Immigration Bureaucracies in an Era of Anti-Immigration Populism by Antje Ellermann

Over the past two decades, populism has swept across the Global North, questioning the legitimacy of policymaking by established elites and framing immigrants as a threat to national identity and economic welfare. This project explores the impact of anti-immigration populism on bureaucratic organizations. The rise of anti-immigration populism challenges the legitimacy of bureaucracies responsible for immigration. It disturbs traditional immigration policymaking, the agreed upon goals of national immigration programs, and official state discourse on immigration. Yet, while much has been written on the impact of populism on parties and elected officials, its impact on bureaucratic organizations, and immigration bureaucracies more specifically, remains poorly understood.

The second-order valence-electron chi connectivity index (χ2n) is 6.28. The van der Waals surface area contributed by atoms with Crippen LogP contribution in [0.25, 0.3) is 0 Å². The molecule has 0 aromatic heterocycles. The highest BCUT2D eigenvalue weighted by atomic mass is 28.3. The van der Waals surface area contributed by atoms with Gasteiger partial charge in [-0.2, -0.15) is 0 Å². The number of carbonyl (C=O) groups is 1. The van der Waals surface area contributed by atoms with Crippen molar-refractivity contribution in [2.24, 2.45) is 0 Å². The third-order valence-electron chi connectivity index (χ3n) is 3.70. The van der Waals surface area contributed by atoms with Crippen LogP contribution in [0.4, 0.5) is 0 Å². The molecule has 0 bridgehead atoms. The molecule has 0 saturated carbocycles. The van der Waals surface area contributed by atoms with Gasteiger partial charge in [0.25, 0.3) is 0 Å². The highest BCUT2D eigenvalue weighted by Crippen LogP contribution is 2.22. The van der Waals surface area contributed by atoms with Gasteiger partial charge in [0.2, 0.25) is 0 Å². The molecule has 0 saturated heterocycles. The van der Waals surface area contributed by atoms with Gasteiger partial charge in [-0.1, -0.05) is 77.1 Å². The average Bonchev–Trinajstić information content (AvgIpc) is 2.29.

Funded by a SSHRC Insight Grant, this project examines how comparatively powerful bureaucracies in Canada, Australia, and the United Kingdom have navigated policymaking in contexts that have been marked by anti-immigration populism since the early 2000s. In particular, this comparative study documents and compares how bureaucratic organizations responsible for immigration define and respond to the legitimacy challenges stemming from anti-immigration populism.

Research Partners
Antje Ellermann, Political Science; Director, UBC Centre for Migration Studies (Co-PI)
Mireille Paquet, Political Science, Concordia University (Co-PI)